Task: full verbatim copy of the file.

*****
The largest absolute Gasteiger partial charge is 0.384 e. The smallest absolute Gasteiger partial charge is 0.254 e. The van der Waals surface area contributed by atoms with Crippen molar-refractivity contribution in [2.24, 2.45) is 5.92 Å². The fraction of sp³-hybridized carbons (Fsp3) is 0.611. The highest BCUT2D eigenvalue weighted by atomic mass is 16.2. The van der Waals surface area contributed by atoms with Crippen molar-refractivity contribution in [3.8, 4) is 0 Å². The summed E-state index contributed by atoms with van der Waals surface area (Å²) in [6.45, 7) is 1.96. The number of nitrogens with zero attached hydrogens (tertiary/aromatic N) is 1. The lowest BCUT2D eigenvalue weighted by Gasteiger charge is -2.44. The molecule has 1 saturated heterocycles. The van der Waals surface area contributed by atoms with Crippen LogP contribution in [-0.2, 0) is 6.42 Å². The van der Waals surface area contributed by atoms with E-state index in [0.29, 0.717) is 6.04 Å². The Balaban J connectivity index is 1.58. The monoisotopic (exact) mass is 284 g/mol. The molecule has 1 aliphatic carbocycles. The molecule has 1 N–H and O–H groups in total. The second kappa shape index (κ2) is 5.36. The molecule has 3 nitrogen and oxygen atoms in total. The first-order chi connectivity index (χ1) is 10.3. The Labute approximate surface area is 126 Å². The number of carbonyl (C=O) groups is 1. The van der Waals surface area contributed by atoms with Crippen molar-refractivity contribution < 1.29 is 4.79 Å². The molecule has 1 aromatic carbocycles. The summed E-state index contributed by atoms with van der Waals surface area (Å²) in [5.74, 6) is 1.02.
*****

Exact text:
The largest absolute Gasteiger partial charge is 0.384 e. The smallest absolute Gasteiger partial charge is 0.254 e. The van der Waals surface area contributed by atoms with Crippen molar-refractivity contribution in [2.24, 2.45) is 5.92 Å². The fraction of sp³-hybridized carbons (Fsp3) is 0.611. The highest BCUT2D eigenvalue weighted by atomic mass is 16.2. The van der Waals surface area contributed by atoms with Crippen molar-refractivity contribution in [3.8, 4) is 0 Å². The summed E-state index contributed by atoms with van der Waals surface area (Å²) in [6.45, 7) is 1.96. The number of nitrogens with zero attached hydrogens (tertiary/aromatic N) is 1. The lowest BCUT2D eigenvalue weighted by Gasteiger charge is -2.44. The molecule has 1 saturated heterocycles. The van der Waals surface area contributed by atoms with Crippen LogP contribution in [-0.2, 0) is 6.42 Å². The van der Waals surface area contributed by atoms with E-state index in [0.29, 0.717) is 6.04 Å². The Balaban J connectivity index is 1.58. The monoisotopic (exact) mass is 284 g/mol. The molecule has 1 aliphatic carbocycles. The molecule has 1 N–H and O–H groups in total. The second kappa shape index (κ2) is 5.36. The molecule has 3 nitrogen and oxygen atoms in total. The first-order chi connectivity index (χ1) is 10.3. The Labute approximate surface area is 126 Å². The number of carbonyl (C=O) groups is 1. The van der Waals surface area contributed by atoms with Crippen molar-refractivity contribution < 1.29 is 4.79 Å². The molecule has 1 aromatic carbocycles. The summed E-state index contributed by atoms with van der Waals surface area (Å²) in [5.74, 6) is 1.02.